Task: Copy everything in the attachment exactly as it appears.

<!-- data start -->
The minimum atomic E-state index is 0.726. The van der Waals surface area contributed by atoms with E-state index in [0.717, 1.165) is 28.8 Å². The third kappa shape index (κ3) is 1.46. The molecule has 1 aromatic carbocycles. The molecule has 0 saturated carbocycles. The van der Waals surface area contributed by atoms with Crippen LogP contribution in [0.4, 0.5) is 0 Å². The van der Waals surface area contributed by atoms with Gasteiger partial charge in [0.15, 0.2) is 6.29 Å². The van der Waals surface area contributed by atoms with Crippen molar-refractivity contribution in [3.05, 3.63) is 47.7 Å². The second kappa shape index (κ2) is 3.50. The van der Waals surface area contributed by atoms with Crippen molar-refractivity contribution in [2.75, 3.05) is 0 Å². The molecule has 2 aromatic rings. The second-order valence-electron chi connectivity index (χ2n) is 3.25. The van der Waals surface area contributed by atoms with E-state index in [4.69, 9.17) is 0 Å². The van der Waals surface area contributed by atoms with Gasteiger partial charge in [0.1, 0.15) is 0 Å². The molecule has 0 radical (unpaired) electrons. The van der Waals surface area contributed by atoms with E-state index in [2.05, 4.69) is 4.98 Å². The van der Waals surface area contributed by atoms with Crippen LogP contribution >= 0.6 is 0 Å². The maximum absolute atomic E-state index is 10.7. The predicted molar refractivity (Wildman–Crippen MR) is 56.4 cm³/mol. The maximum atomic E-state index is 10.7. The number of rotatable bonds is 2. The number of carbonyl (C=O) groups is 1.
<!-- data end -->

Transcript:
The minimum atomic E-state index is 0.726. The van der Waals surface area contributed by atoms with E-state index in [0.717, 1.165) is 28.8 Å². The third kappa shape index (κ3) is 1.46. The molecule has 1 aromatic carbocycles. The molecule has 0 saturated carbocycles. The van der Waals surface area contributed by atoms with Crippen LogP contribution in [0.4, 0.5) is 0 Å². The van der Waals surface area contributed by atoms with Gasteiger partial charge in [0.15, 0.2) is 6.29 Å². The van der Waals surface area contributed by atoms with Crippen molar-refractivity contribution in [3.05, 3.63) is 47.7 Å². The second kappa shape index (κ2) is 3.50. The van der Waals surface area contributed by atoms with Crippen molar-refractivity contribution in [2.75, 3.05) is 0 Å². The molecule has 2 aromatic rings. The second-order valence-electron chi connectivity index (χ2n) is 3.25. The van der Waals surface area contributed by atoms with E-state index in [4.69, 9.17) is 0 Å². The van der Waals surface area contributed by atoms with Gasteiger partial charge in [0.1, 0.15) is 0 Å². The molecule has 0 radical (unpaired) electrons. The van der Waals surface area contributed by atoms with E-state index in [2.05, 4.69) is 4.98 Å². The van der Waals surface area contributed by atoms with Crippen LogP contribution >= 0.6 is 0 Å². The maximum absolute atomic E-state index is 10.7. The predicted molar refractivity (Wildman–Crippen MR) is 56.4 cm³/mol. The maximum atomic E-state index is 10.7. The number of rotatable bonds is 2. The number of carbonyl (C=O) groups is 1.